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        It’s an entirely frustrating experience, simply telling them to try harder to be positive does not demonstrate a good understanding of their struggles.

        7. “Setting yourself goals and focusing on achieving them will help you out of this rut”

        Depressed people don’t taste the same sweet taste of satisfaction from their achievements as we do. The dull tone of depression does not allow them to restore their happiness and energy level after success.

        In actual fact, depression suffers may even be the highest performers in their fields. Success does not always alleviate their depression.

        8. “Once you’ve regained control of your emotions you’ll be free from depression”

        The tricky thing about depression is it becomes both an emotional and a physical battle. When you think you’ve regained control of your emotions, physical problems such as aches, fatigue, loss of appetite can flare them up again.

        If you want to help people with depression, you need to understand they are constantly fighting battles on two fronts!

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        Last Updated on November 11, 2019

        How to Improve Memory and Boost Your Brainpower

        How to Improve Memory and Boost Your Brainpower

        Have you ever noticed that some people are able to effortlessly remember even the most mundane details and quickly comprehend new things? Well, you can too!

        To unlock the full potential of your brain, you need to keep it active and acute. Wasting time on your couch watching mindless television shows or scrolling through facebook is not going to help.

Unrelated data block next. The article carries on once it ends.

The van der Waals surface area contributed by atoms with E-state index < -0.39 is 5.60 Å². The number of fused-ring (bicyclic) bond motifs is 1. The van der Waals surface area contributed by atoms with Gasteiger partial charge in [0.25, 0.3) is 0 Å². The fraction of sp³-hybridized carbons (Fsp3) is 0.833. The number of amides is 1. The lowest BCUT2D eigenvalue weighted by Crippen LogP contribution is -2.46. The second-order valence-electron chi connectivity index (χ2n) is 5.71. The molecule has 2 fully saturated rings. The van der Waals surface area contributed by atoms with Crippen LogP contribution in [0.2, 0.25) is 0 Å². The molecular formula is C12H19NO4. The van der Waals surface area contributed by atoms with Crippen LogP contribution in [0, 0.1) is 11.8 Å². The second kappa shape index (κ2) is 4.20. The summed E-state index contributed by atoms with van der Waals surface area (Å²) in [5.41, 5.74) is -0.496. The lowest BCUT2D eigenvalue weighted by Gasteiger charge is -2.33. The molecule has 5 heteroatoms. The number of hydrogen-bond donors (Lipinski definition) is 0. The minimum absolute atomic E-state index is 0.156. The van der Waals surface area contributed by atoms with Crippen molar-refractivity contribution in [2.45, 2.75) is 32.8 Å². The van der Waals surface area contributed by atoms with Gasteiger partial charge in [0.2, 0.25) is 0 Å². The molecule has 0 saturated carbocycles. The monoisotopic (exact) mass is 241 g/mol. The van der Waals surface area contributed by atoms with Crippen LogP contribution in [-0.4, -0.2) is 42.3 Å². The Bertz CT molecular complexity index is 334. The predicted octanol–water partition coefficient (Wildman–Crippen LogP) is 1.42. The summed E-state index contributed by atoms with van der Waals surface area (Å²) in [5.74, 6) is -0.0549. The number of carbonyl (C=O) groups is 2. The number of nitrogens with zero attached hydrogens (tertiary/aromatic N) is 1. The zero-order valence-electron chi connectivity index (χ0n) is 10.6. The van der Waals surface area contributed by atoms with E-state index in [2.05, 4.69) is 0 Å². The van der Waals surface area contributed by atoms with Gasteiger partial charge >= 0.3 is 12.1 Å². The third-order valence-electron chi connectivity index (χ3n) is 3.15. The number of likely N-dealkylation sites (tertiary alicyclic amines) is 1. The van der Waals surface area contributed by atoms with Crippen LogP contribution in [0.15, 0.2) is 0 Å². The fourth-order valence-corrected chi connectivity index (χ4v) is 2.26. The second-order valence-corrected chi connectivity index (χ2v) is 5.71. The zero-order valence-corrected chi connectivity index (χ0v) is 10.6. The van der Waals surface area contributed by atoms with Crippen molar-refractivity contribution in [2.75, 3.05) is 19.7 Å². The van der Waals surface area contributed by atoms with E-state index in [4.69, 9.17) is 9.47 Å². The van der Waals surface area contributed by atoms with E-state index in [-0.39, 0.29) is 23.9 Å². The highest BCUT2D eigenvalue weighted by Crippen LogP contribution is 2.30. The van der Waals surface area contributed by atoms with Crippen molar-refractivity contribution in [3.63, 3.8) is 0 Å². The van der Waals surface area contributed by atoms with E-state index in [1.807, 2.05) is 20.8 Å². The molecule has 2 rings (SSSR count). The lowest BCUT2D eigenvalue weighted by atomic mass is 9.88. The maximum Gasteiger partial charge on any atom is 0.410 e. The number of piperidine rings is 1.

Besides getting out flashcards, what can you do to help remember things better and learn new things more quickly? Check out these 10 effective ways on how to improve memory:

        1. Exercise and Get Your Body Moving

        Exercising doesn’t just exercise the body, it also helps to exercise your brain. Obesity and the myriad of diseases that eventually set in as a result of being overweight can cause serious harm to the brain.

        Furthermore, without regular exercise, plaque starts to build up in your arteries, and your blood vessels begin to lose the ability to effectively pump blood. Plaque buildup leads to heart attacks and it also reduces the amount of oxygen and nutrients that your blood carries to your brain. When the nutrients don’t make it there, the brain’s ability to function is compromised.

        To prevent this from happening, make sure you get moving every day. Even if it’s just a brisk walk, it’ll help you maintain and increase your mental acuity. Brisk walking, swimming and dancing are all excellent activities. Take a look at these 5 Ways to Find Time for Exercise.

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        2. Eliminate Stressors and Seek Help If You’re Depressed

        Anything that causes you major stress, like anger or anxiety, will in time begin to eat away the parts of your brain that are responsible for memory. Amongst the most brain-damaging stressors is depression, which is actually often misdiagnosed a a memory problem since one of its primary symptoms is the inability to concentrate.

        If you can’t concentrate, then you might feel like you are constantly forgetting things. Depression increases the levels of cortisol in your bloodstream which elevates the cortisol levels in the brain. Doctors have found that increased cortisol diminishes certain areas of the brain, especially the hippocampus which is where short-term memories are stored.

        Prolonged depression can thus destroy your brain’s ability to remember anything new. Seek professional help to combat your depression – your brain will thank you.

        3. Get a Good Night’s Sleep and Take Naps

        Getting a consistent 7 to 8 hours of sleep each night will increase your memory. During sleep, the brain firms up memories of recently acquired information.

        Getting enough sleep will help you get through the full spectrum of nocturnal cycles that are essential to optimal brain and body functioning during the waking hours. Taking a nap throughout the day, especially after learning something new, can also help you to retain those memories as well as recharge your brain and keep it sharper longer.

        4. Feed Your Brain